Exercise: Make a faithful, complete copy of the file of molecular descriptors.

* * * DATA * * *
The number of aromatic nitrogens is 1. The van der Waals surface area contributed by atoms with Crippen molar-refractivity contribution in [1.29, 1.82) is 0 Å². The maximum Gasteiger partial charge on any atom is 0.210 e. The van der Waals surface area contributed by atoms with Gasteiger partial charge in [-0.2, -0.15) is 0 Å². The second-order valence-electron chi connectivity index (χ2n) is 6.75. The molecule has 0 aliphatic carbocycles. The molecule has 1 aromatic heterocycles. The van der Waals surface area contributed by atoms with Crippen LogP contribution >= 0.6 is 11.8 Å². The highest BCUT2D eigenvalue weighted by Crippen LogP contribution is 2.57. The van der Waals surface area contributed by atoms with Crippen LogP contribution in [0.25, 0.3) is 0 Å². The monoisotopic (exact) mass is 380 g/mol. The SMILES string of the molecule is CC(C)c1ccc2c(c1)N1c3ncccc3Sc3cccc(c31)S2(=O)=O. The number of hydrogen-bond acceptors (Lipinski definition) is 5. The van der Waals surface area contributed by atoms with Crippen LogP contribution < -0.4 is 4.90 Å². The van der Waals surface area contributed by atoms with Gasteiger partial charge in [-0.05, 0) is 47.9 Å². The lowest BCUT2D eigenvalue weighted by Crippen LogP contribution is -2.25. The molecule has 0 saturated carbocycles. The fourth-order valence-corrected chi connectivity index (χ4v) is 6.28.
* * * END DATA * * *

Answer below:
The number of aromatic nitrogens is 1. The van der Waals surface area contributed by atoms with Crippen molar-refractivity contribution in [1.29, 1.82) is 0 Å². The maximum Gasteiger partial charge on any atom is 0.210 e. The van der Waals surface area contributed by atoms with Gasteiger partial charge in [-0.2, -0.15) is 0 Å². The second-order valence-electron chi connectivity index (χ2n) is 6.75. The molecule has 0 aliphatic carbocycles. The molecule has 1 aromatic heterocycles. The van der Waals surface area contributed by atoms with Crippen LogP contribution >= 0.6 is 11.8 Å². The highest BCUT2D eigenvalue weighted by Crippen LogP contribution is 2.57. The van der Waals surface area contributed by atoms with Crippen LogP contribution in [0.25, 0.3) is 0 Å². The monoisotopic (exact) mass is 380 g/mol. The SMILES string of the molecule is CC(C)c1ccc2c(c1)N1c3ncccc3Sc3cccc(c31)S2(=O)=O. The number of hydrogen-bond acceptors (Lipinski definition) is 5. The van der Waals surface area contributed by atoms with Crippen LogP contribution < -0.4 is 4.90 Å². The van der Waals surface area contributed by atoms with Gasteiger partial charge in [-0.05, 0) is 47.9 Å². The lowest BCUT2D eigenvalue weighted by Crippen LogP contribution is -2.25. The molecule has 0 saturated carbocycles. The fourth-order valence-corrected chi connectivity index (χ4v) is 6.28.